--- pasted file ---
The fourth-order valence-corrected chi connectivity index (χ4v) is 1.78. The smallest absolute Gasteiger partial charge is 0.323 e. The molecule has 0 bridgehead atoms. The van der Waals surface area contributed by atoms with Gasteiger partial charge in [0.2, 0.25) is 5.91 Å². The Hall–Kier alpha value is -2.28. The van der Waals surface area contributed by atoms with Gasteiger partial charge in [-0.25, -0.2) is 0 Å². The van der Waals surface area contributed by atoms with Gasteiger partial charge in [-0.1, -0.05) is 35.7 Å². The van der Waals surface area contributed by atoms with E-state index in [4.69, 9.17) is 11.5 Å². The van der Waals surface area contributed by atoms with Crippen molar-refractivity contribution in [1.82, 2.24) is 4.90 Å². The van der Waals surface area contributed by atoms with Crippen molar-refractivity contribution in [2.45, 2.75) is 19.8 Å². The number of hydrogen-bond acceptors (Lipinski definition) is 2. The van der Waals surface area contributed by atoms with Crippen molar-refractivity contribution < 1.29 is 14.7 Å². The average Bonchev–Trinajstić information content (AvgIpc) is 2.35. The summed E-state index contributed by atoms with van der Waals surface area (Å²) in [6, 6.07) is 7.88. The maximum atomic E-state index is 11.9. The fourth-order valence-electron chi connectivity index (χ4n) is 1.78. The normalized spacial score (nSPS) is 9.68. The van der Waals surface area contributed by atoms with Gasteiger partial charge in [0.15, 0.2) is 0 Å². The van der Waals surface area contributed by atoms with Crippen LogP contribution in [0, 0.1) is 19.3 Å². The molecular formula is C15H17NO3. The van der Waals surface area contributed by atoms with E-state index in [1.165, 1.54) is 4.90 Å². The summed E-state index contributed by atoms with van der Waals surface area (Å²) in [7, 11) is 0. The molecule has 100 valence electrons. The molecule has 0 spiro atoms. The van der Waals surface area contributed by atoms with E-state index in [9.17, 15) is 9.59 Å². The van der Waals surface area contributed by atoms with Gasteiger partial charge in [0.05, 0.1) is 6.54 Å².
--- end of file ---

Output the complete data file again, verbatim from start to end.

The fourth-order valence-corrected chi connectivity index (χ4v) is 1.78. The smallest absolute Gasteiger partial charge is 0.323 e. The molecule has 0 bridgehead atoms. The van der Waals surface area contributed by atoms with Gasteiger partial charge in [0.2, 0.25) is 5.91 Å². The Hall–Kier alpha value is -2.28. The van der Waals surface area contributed by atoms with Gasteiger partial charge in [-0.25, -0.2) is 0 Å². The van der Waals surface area contributed by atoms with Gasteiger partial charge in [-0.1, -0.05) is 35.7 Å². The van der Waals surface area contributed by atoms with E-state index in [4.69, 9.17) is 11.5 Å². The van der Waals surface area contributed by atoms with Crippen molar-refractivity contribution in [1.82, 2.24) is 4.90 Å². The van der Waals surface area contributed by atoms with Crippen molar-refractivity contribution in [2.45, 2.75) is 19.8 Å². The number of hydrogen-bond acceptors (Lipinski definition) is 2. The van der Waals surface area contributed by atoms with Crippen molar-refractivity contribution < 1.29 is 14.7 Å². The average Bonchev–Trinajstić information content (AvgIpc) is 2.35. The summed E-state index contributed by atoms with van der Waals surface area (Å²) in [6, 6.07) is 7.88. The maximum atomic E-state index is 11.9. The fourth-order valence-electron chi connectivity index (χ4n) is 1.78. The normalized spacial score (nSPS) is 9.68. The van der Waals surface area contributed by atoms with Gasteiger partial charge in [0.15, 0.2) is 0 Å². The van der Waals surface area contributed by atoms with Crippen LogP contribution in [0, 0.1) is 19.3 Å². The molecular formula is C15H17NO3. The van der Waals surface area contributed by atoms with E-state index in [1.165, 1.54) is 4.90 Å². The summed E-state index contributed by atoms with van der Waals surface area (Å²) in [7, 11) is 0. The molecule has 100 valence electrons. The molecule has 0 spiro atoms. The van der Waals surface area contributed by atoms with E-state index in [9.17, 15) is 9.59 Å². The van der Waals surface area contributed by atoms with Gasteiger partial charge in [0.05, 0.1) is 6.54 Å².